Today’s lunch spot. Sitting on the ridge above the Lairig Ghru looking over to the Devil’s Point and Corrour bothy. Oodles of sushi just out of frame.
Leaving the house at 4.30am, the murky morning mist poked some tiny holes in my enthusiasm and, for a second, made me question the wisdom of driving four and a half hours north. The forecast looked good. Yet the fog became thicker as I passed Pitlochry and even from the roadside near Elphin, Suilven was nowhere to be seen. A mountain with a distinctive shape, recognisable from all angles, rising from the relative flatness of the Assynt estates all around, it was elusive. Parking up near Glencanisp Lodge, Suilven had decided to show its skirt and the mist was beginning to clear. It was warm as I passed the honesty shop at the lodge and the road turned to track, but progress was still quick and with every turn in the track, the mountain became clearer.
I reached the bothy after an hour and a quarter. Suileag has two rooms, each with a working fireplace and sleeping platforms. My overnight gear dropped and laid out, I was ready to fall into my sleeping bag when I returned that night.
On I went through the treeless Glencanisp forest and after crossing the footbridge over the Abhainn na Clach Airigh, I turned off the track and found myself on the first section of a newly created path leading up towards Loch a’ Choire Dubh. By this stage I could see the full Suilven profile and I have to say I was a bit excited. I’d wanted to climb Suilven for as long as I’d been a walker. A hill walker mind, not a toddler. And here I was. Completely in awe. Why hadn’t I come up before? The final steep scramble to the Bealach Mor was tough. But the rewards were huge as the top of the pass was reached with views south across Stac Pollaidh, Cul Mor, Ben More Assynt. And more.
The final push to the top at Caistel Liath was short but glorious. I could see for miles, blue sky and sea surrounding the rough coastline and mountain landscape. A paraglider lugged his 15kg of machine parts just behind me and since he looked shattered from the effort, I headed off towards the other, more pointed end of the ridge. A footstep here, a scramble there. I didn’t make the peak of Meall Meadhonach. I value my various body parts.
One curious point about the day was the wall. A wall that cuts Suilven in half and runs down both sides as far as the terrain will allow. A stunning piece of work. And whether built as a joke between neighbouring estates, or for a labour creation scheme, the splitting in half of the hill adds a sense of symmetry to the view and a neat human-made addition to nature’s Scottish sugarloaf mountain.
Back to the bothy and the company of T and C, a fire in the grate and a bottle of Highland Park. More sharing. Company. Whisky. Heat. Suilven looked glorious in the evening sunshine, the breeze meaning I didn’t need to share the view with the midges. Later at dusk, as the sun went down, the mountain was ablaze, the red a major contrast compared to earlier in the day, the red rainbow a bonus touch.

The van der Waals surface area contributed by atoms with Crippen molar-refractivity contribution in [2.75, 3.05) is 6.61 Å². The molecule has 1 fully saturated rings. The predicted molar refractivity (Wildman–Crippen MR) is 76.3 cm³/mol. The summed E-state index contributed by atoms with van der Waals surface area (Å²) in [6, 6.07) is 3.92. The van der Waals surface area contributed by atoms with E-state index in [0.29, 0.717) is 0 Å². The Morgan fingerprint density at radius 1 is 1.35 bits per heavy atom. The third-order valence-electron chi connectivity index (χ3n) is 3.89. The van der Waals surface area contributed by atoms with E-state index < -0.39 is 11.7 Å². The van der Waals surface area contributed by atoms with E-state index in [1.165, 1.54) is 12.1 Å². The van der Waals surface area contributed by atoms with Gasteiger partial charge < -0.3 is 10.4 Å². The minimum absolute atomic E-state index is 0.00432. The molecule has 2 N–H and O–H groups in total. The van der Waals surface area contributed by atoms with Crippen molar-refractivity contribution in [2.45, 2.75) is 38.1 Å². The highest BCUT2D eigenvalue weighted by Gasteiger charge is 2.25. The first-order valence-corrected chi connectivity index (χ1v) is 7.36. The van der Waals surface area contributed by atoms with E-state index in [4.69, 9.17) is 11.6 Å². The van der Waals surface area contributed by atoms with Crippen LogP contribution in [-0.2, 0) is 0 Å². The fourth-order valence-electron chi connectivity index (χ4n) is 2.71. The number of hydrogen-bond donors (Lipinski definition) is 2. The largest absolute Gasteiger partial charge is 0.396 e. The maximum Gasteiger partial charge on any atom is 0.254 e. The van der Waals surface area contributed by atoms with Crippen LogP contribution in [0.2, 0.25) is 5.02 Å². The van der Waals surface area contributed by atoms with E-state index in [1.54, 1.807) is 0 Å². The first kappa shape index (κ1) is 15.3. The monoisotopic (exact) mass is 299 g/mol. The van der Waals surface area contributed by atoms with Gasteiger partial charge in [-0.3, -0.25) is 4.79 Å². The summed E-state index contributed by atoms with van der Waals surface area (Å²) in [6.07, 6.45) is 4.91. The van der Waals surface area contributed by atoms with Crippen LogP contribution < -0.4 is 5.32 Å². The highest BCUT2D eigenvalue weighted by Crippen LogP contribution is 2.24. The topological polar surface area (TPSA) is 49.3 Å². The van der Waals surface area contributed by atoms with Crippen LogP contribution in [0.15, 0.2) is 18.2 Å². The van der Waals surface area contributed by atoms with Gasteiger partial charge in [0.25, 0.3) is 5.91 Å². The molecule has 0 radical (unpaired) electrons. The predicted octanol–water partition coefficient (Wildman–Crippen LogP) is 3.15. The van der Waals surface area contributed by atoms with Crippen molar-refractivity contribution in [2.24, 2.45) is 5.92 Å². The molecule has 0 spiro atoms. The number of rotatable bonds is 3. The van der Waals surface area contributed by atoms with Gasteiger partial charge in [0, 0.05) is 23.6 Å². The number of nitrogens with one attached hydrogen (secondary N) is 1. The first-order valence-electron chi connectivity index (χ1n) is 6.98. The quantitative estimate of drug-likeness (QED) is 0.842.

And click the link below to see more…
In July 2015 , we went on our second big walk of the year. It was definitely big, although more of a scramble than a walk.
The Cuillin is the closest we have in Britain to the Alps and it’s a challenge in every way. To walk in the Cuillin is to walk, scramble, climb, abseil and test your ability to deal with the toughest exposure imaginable.
We spent four days in the Cuillin exploring mountains and corries and it was probably the finest walking/mountain trip I’ve ever been on. With the considerable assistance of Rich Parker, a mountain guide with Skye Guides, we experienced and achieved so much more than any of us could have imagined.
From Sgurr nan Gillean to the Inaccessible Pinnacle of Sgurr Dearg, we saw so much of what Skye and the Cuillin has to offer. On the last day we were also first on scene of a fall from the In Pinn which reminded us just how dangerous these mountains can be.
Despite this the trip was truly awe-inspiring. And this film hopefully gives you some idea just how amazing it was.
May 2015 – After failing in our first attempt to get to Arran this year (gales, storms, power cuts in Ardrossan, ferry being used to take old soldiers to a mid-sea wreck etc.) we tried again.
The weather was better and the mountain was inviting. And despite threatening to drown us in rain and fog, the views were pretty awesome.
The first of this years big hikes in April 2015, we set out to complete a section of the Rob Roy Way from Aberfoyle to Killin over three days.
And since we were feeling fit, on day two we also took on Ben Ledi, which is a Corbett nestling on the edge of Callander. We’re tough like that.
I always wanted to walk some of the hills in Assynt and this week I did just that. I walked Canisp and was nearly snowed and hail stoned back down to the roadside.
A far finer experience was Stac Pollaidh, one of those hills that has icon status. The hill was inviting and the weather more so. A glorious afternoon of curious shaped rocks and gobsmacking views of Suilven and further afield. I left the scrambling until next time.